I believe that characters are born in a lone writer’s imagination and roused to life with ink on paper. However, the character takes human form only in the minds of others. This experience is unique to books and reading. One imagination triggers others and in that whirlwind fictitious people gain our empathy, admiration or disdain, and become flesh and bone. In the hands of a master story teller, a character can attain the same emotional fondness as someone we cared about in our past. We return to them in memory, ignoring the fact that they’re imaginary people, and hope that their post-story existence was well lived.
This unique phenomena was especially true for Danny Torrance, the son of Wendy and John Torrance, who spent one disastrous winter at the Overlook Hotel in the mountains of Colorado. Given the author’s notes, this was true for many readers. If you ever hoped that Danny grew up to be well adjusted, found someone to love and who would love him back, and survived not only physically but emotionally, you were not alone.
Stephen King’s Doctor Sleep simply answer the question, “Whatever happened to the kid from The Shining?”
Danny, now a middle aged man, carries all the demons one would expect from a childhood splintered by trauma and undead things. He’s his father’s son, no doubt about that. He’s also Wendy’s gentle boy. Most of all, he’s Dick Hallorann’s friend, and Dick’s lifelong influence over him is a lesson to us all.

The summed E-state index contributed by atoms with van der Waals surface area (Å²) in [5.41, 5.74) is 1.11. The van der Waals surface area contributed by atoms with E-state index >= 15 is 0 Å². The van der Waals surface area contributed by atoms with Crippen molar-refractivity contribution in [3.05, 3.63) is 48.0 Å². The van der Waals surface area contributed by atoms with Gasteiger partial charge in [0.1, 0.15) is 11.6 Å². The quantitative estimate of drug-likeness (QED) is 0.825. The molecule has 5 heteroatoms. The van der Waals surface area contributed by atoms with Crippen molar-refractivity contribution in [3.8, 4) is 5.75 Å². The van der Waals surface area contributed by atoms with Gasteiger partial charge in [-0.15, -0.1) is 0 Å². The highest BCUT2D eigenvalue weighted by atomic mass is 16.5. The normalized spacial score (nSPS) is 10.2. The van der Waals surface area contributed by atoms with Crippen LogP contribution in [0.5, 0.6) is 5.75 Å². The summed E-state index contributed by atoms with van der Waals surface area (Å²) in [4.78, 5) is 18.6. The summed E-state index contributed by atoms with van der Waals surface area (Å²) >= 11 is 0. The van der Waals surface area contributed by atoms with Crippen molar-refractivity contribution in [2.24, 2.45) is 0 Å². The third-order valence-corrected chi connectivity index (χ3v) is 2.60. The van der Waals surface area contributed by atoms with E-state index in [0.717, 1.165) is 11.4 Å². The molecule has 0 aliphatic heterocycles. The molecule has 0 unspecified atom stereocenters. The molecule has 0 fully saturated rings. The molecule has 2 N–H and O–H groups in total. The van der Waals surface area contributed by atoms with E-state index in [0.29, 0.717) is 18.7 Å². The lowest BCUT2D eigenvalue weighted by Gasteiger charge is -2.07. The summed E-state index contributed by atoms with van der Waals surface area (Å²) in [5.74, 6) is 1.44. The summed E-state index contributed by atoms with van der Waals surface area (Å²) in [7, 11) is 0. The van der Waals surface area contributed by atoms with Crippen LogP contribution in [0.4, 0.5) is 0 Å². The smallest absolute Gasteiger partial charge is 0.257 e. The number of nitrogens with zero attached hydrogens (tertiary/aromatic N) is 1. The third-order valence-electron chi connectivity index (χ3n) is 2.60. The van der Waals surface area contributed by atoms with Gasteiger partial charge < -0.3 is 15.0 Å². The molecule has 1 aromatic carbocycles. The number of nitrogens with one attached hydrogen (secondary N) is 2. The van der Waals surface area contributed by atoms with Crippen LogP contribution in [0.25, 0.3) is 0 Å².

King loads this story with devious symbolism. One might expect a heavier hand from the book’s title (Remember Danny’s nickname? What’s up, Doc?), but King take the higher, more poetic path from the first pages. Early in the story he writes, “Shattered vertebrae and broken ribs heal, but they never cease crying out.” Such is the truth of King’s work here. Such is the truth of any horror story.
I won’t summarize Doctor Sleep’s plot here. It’s far too epic, its tapestry too complex for a short blog article. Many of the Amazon reviews will attempt to, but keep in mind they contain spoilers and misinterpretations. My recommendation is simple: if you have not already done so, pull out your copy of The Shining and sink into that cold, world again. Look after Danny. Root for him. Know him as he used to be. Then join him as a grim, eight year old in Florida. Hang on during his haze of adulthood as he’s licking wounds so deep they’ve never healed. Finally, stare into the possibilities – both victorious and tragic – fueled as strongly as ever by the shining. LL
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